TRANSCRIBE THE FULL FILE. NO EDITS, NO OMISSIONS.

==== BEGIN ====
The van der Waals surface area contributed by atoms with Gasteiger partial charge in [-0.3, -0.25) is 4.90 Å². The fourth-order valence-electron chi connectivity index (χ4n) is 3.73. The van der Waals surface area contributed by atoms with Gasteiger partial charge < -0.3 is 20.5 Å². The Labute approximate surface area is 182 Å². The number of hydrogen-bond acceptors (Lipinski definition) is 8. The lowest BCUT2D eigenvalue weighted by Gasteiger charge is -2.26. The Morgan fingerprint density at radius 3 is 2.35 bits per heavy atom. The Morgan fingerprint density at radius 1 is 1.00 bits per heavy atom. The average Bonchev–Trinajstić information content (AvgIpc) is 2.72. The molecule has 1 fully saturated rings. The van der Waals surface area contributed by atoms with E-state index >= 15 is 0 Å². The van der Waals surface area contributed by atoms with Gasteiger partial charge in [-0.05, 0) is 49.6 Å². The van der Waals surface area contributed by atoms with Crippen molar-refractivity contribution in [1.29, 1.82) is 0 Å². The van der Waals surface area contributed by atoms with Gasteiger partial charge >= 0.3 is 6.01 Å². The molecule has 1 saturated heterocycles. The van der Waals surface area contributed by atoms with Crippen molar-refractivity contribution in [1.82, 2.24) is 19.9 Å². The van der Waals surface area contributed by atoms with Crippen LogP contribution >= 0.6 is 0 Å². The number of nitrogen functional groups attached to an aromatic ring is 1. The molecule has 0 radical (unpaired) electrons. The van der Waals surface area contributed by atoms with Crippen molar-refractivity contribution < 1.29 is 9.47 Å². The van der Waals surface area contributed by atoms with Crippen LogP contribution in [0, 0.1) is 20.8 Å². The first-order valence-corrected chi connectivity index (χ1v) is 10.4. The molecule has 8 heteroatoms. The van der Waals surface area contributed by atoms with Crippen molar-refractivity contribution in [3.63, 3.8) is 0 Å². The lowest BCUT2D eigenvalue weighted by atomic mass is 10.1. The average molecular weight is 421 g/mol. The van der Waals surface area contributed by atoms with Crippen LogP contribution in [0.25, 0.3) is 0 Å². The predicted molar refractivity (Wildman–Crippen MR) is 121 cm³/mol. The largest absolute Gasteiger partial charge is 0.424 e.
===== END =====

The van der Waals surface area contributed by atoms with Gasteiger partial charge in [-0.3, -0.25) is 4.90 Å². The fourth-order valence-electron chi connectivity index (χ4n) is 3.73. The van der Waals surface area contributed by atoms with Gasteiger partial charge < -0.3 is 20.5 Å². The Labute approximate surface area is 182 Å². The number of hydrogen-bond acceptors (Lipinski definition) is 8. The lowest BCUT2D eigenvalue weighted by Gasteiger charge is -2.26. The Morgan fingerprint density at radius 3 is 2.35 bits per heavy atom. The Morgan fingerprint density at radius 1 is 1.00 bits per heavy atom. The average Bonchev–Trinajstić information content (AvgIpc) is 2.72. The molecule has 1 fully saturated rings. The van der Waals surface area contributed by atoms with E-state index >= 15 is 0 Å². The van der Waals surface area contributed by atoms with Gasteiger partial charge in [-0.05, 0) is 49.6 Å². The van der Waals surface area contributed by atoms with Crippen molar-refractivity contribution in [1.29, 1.82) is 0 Å². The van der Waals surface area contributed by atoms with Gasteiger partial charge >= 0.3 is 6.01 Å². The molecule has 1 saturated heterocycles. The van der Waals surface area contributed by atoms with Crippen molar-refractivity contribution in [1.82, 2.24) is 19.9 Å². The van der Waals surface area contributed by atoms with Crippen LogP contribution >= 0.6 is 0 Å². The number of nitrogen functional groups attached to an aromatic ring is 1. The molecule has 0 radical (unpaired) electrons. The van der Waals surface area contributed by atoms with Crippen molar-refractivity contribution < 1.29 is 9.47 Å². The van der Waals surface area contributed by atoms with Crippen LogP contribution in [0, 0.1) is 20.8 Å². The first-order valence-corrected chi connectivity index (χ1v) is 10.4. The molecule has 8 heteroatoms. The van der Waals surface area contributed by atoms with Crippen molar-refractivity contribution in [3.63, 3.8) is 0 Å². The lowest BCUT2D eigenvalue weighted by atomic mass is 10.1. The average molecular weight is 421 g/mol. The van der Waals surface area contributed by atoms with Crippen LogP contribution in [0.25, 0.3) is 0 Å². The predicted molar refractivity (Wildman–Crippen MR) is 121 cm³/mol. The largest absolute Gasteiger partial charge is 0.424 e.